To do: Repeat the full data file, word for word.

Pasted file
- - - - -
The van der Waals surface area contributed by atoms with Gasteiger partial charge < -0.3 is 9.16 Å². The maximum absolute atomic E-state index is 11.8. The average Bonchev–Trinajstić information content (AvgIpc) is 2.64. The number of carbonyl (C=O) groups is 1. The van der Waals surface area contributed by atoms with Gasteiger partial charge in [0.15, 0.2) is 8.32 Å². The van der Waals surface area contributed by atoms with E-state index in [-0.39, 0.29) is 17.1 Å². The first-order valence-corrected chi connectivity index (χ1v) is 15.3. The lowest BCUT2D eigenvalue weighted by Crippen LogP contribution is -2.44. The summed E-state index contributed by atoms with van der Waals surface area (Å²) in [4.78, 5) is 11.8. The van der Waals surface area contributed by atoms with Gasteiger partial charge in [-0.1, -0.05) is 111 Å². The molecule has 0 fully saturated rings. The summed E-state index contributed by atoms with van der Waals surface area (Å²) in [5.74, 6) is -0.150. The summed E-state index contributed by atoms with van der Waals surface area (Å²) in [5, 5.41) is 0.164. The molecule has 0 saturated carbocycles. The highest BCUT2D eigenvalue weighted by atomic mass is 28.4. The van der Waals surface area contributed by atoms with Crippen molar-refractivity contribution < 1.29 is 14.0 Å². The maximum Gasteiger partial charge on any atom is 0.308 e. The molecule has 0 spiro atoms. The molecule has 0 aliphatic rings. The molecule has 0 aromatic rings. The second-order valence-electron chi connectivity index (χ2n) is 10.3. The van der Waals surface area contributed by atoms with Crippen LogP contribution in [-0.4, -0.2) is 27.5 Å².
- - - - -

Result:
The van der Waals surface area contributed by atoms with Gasteiger partial charge < -0.3 is 9.16 Å². The maximum absolute atomic E-state index is 11.8. The average Bonchev–Trinajstić information content (AvgIpc) is 2.64. The number of carbonyl (C=O) groups is 1. The van der Waals surface area contributed by atoms with Gasteiger partial charge in [0.15, 0.2) is 8.32 Å². The van der Waals surface area contributed by atoms with E-state index in [-0.39, 0.29) is 17.1 Å². The first-order valence-corrected chi connectivity index (χ1v) is 15.3. The lowest BCUT2D eigenvalue weighted by Crippen LogP contribution is -2.44. The summed E-state index contributed by atoms with van der Waals surface area (Å²) in [4.78, 5) is 11.8. The van der Waals surface area contributed by atoms with Gasteiger partial charge in [-0.1, -0.05) is 111 Å². The molecule has 0 fully saturated rings. The summed E-state index contributed by atoms with van der Waals surface area (Å²) in [5.74, 6) is -0.150. The summed E-state index contributed by atoms with van der Waals surface area (Å²) in [5, 5.41) is 0.164. The molecule has 0 saturated carbocycles. The highest BCUT2D eigenvalue weighted by atomic mass is 28.4. The van der Waals surface area contributed by atoms with Crippen molar-refractivity contribution < 1.29 is 14.0 Å². The maximum Gasteiger partial charge on any atom is 0.308 e. The molecule has 0 spiro atoms. The molecule has 0 aliphatic rings. The molecule has 0 aromatic rings. The second-order valence-electron chi connectivity index (χ2n) is 10.3. The van der Waals surface area contributed by atoms with Crippen LogP contribution in [-0.4, -0.2) is 27.5 Å².